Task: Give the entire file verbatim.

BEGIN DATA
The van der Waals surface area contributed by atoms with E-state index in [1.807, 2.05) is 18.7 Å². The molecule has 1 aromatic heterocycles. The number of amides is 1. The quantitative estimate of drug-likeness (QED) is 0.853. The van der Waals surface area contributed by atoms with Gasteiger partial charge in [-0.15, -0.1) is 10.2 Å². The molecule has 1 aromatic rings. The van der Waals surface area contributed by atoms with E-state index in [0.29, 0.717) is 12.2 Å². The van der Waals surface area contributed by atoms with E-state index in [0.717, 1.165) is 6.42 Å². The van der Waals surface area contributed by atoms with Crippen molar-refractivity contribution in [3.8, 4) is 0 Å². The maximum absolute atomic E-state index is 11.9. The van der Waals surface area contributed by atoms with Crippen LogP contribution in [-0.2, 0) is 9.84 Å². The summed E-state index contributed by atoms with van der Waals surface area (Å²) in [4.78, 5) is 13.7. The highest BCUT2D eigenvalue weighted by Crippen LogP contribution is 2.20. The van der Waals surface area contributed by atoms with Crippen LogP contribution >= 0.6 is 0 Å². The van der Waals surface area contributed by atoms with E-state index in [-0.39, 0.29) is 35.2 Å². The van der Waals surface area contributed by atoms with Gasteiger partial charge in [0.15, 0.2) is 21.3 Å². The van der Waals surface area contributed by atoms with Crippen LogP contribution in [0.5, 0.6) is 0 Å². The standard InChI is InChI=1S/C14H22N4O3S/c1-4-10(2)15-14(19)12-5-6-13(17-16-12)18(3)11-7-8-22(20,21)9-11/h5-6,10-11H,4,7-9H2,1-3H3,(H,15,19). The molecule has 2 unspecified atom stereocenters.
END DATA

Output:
The van der Waals surface area contributed by atoms with E-state index in [1.807, 2.05) is 18.7 Å². The molecule has 1 aromatic heterocycles. The number of amides is 1. The quantitative estimate of drug-likeness (QED) is 0.853. The van der Waals surface area contributed by atoms with Gasteiger partial charge in [-0.15, -0.1) is 10.2 Å². The molecule has 1 aromatic rings. The van der Waals surface area contributed by atoms with E-state index in [0.29, 0.717) is 12.2 Å². The van der Waals surface area contributed by atoms with E-state index in [0.717, 1.165) is 6.42 Å². The van der Waals surface area contributed by atoms with Crippen molar-refractivity contribution in [3.8, 4) is 0 Å². The maximum absolute atomic E-state index is 11.9. The van der Waals surface area contributed by atoms with Crippen LogP contribution in [-0.2, 0) is 9.84 Å². The summed E-state index contributed by atoms with van der Waals surface area (Å²) in [4.78, 5) is 13.7. The highest BCUT2D eigenvalue weighted by Crippen LogP contribution is 2.20. The van der Waals surface area contributed by atoms with Crippen LogP contribution >= 0.6 is 0 Å². The van der Waals surface area contributed by atoms with E-state index in [-0.39, 0.29) is 35.2 Å². The van der Waals surface area contributed by atoms with Gasteiger partial charge in [0.15, 0.2) is 21.3 Å². The van der Waals surface area contributed by atoms with Crippen LogP contribution in [0.5, 0.6) is 0 Å². The standard InChI is InChI=1S/C14H22N4O3S/c1-4-10(2)15-14(19)12-5-6-13(17-16-12)18(3)11-7-8-22(20,21)9-11/h5-6,10-11H,4,7-9H2,1-3H3,(H,15,19). The molecule has 2 unspecified atom stereocenters.